This has seen the euro weaken amid increasing evidence that the effects of the turmoil were spreading outside the US and hitting European financial institutions, with authorities in the region having to step in and bail-out several banks, including Fortis and Dexia.
The euro traded down to a one-year low of $1.3856 against the dollar, before recouping some ground to stand down 1 per cent at $1.3882. The single currency also lost 0.7 per cent to £0.7856 against the pound and dropped 1.5 per cent to Y146.14 against the yen.
The dollar rose 0.3 per cent to $1.7660 against the pound, climbed 0.7 per cent to SFr1.1322 against the Swiss franc and gained 0.5 per cent to $0.7865 against the Australian dollar.
The dollar lost ground against the yen, however, easing 0.4 per cent to Y105.36, as a drop in Asian equities heightened risk aversion and boosted the safe-haven appeal of the low-yielding Japanese currency.
The Australian dollar fell for the seventh day and New Zealand's declined as investors sold higher- yielding assets on concern the U.S. bailout won't stop the world's biggest economy sliding into recession. The currencies also fell against the yen as U.S. manufacturing contracted in September at the fastest pace since the last recession, signaling global economic growth will slow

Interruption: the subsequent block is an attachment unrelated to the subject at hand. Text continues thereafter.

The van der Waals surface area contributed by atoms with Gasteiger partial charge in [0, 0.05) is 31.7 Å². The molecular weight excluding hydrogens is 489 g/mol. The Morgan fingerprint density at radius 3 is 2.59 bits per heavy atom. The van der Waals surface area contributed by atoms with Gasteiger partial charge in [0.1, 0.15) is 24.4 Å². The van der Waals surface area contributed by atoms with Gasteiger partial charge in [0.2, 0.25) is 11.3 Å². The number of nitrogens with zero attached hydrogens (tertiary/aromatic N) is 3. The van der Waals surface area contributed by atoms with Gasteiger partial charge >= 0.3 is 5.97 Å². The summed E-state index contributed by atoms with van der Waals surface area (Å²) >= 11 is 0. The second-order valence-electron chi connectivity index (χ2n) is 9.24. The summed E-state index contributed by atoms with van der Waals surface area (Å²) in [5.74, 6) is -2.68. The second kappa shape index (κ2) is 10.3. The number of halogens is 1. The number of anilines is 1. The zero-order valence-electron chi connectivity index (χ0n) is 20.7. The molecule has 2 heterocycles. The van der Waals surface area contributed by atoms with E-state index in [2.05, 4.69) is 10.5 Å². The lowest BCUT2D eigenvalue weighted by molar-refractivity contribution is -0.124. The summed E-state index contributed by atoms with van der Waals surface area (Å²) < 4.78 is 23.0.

The Australian dollar fell 1.7 percent to 78.71 U.S. cents as of 5:06 p.m. in Sydney from 80.05 cents in late Asian trading yesterday. New Zealand's dollar weakened 1.1 percent to 67.01 U.S. cents from 67.77 cents.
Russia's ruble weakened for a sixth day against the dollar before a central bank report on the country's foreign-currency reserves. The managed currency fell to 25.8012 per dollar by 10:58 a.m. in Moscow, from 25.7333 yesterday, extending its decline to 3.1 percent.